When Huey Long was senator from Louisiana in the mid-1930s, he whipped the country into a lather of fear and greed by proposing to confiscate the inheritances of the rich and parcel them out as a grubstake and a guaranteed annual income for every man, woman, and child in America. That is one way for a government to redistribute wealth. In the mid-70s, Huey's son and heir, Sen. Russell Long, saw another way. This was to redistribute not wealth itself, but the opportunity to make it. His tool is the employee stock ownership plan (ESOP). Since 1974, Long, now the ranking Democrat on the Senate Finance Committee, has contributed about a dozen pieces of tax legislation that make it increasingly attractive for businesses to set up shareholding trust funds for employees. There are now some 7,000 businesses with ESOPs, affecting the wealth of perhaps 8% of the work force, and the pace of new ESOP formation is picking up.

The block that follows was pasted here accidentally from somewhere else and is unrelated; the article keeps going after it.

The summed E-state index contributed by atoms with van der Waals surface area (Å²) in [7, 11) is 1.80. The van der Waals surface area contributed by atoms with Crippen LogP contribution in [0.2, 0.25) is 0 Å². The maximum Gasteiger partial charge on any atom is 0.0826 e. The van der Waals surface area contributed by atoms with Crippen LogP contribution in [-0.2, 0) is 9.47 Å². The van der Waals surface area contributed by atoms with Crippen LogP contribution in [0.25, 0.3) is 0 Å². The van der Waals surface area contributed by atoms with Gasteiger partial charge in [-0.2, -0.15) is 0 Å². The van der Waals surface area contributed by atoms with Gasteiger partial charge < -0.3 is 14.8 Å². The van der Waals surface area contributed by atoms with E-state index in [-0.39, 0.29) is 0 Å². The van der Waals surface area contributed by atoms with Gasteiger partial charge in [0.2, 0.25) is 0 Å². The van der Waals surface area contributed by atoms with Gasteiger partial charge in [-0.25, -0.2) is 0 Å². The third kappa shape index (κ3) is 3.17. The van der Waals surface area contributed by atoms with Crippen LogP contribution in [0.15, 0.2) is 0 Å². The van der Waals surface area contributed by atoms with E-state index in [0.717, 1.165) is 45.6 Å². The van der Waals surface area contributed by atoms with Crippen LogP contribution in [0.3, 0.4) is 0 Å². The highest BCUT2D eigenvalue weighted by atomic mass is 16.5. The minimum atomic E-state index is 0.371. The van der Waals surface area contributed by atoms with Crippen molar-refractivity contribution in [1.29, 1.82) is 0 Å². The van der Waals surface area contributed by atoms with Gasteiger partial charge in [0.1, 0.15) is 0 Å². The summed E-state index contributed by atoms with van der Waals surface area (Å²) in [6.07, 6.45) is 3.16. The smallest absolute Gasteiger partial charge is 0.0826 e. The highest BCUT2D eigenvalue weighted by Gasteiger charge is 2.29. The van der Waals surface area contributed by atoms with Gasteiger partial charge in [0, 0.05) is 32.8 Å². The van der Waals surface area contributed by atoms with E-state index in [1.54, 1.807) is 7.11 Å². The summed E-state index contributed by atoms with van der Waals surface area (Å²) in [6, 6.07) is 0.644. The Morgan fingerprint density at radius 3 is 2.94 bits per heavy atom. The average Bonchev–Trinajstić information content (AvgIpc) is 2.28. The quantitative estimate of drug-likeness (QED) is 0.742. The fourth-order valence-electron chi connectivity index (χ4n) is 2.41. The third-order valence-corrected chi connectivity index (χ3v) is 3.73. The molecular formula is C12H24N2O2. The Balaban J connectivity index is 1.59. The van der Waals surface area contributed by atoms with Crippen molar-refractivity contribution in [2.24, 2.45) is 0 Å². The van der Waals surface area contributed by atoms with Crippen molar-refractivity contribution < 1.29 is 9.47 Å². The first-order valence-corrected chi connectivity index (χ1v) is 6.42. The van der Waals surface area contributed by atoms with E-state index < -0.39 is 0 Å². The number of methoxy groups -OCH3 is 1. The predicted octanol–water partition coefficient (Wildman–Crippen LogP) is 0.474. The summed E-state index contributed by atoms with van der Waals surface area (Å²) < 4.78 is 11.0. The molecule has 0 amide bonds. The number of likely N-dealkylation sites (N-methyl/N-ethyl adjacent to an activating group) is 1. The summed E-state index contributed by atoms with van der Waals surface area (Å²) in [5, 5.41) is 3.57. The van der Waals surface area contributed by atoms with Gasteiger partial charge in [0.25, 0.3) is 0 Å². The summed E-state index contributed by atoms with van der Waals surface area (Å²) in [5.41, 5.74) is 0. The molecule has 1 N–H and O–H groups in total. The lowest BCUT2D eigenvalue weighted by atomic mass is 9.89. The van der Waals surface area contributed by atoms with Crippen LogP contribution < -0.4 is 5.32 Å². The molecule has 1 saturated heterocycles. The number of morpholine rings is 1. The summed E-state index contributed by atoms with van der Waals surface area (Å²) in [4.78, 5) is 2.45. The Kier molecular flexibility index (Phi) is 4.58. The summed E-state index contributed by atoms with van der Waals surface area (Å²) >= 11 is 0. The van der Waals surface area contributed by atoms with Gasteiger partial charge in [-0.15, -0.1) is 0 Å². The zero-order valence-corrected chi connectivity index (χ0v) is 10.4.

What sort of companies go for ESOPs? Money-makers, according to Corey Rosen, of the National Center for Employee Ownership: 98% of the 7,000 ESOPs involve profitable businesses. Many (one-third to one-half) were set in place by the owners of the business when they decided to cash in their equity chips and prepare for retirement. The reasons they chose ESOPs -- apart from the fact that there many not have been any other buyer in the offing -- are obvious. The ESOPs offered them a chance to sell out to people they knew (their employees), at a fair market price and with handsome tax breaks. Variations of the plan may also play a major role in leveraged buyouts, employee benefit plans, corporate divestitures, and negotiations on gaining wage concessions. "ESOPs," says a Philadelphia business valuation expert, "are where the future is coming from."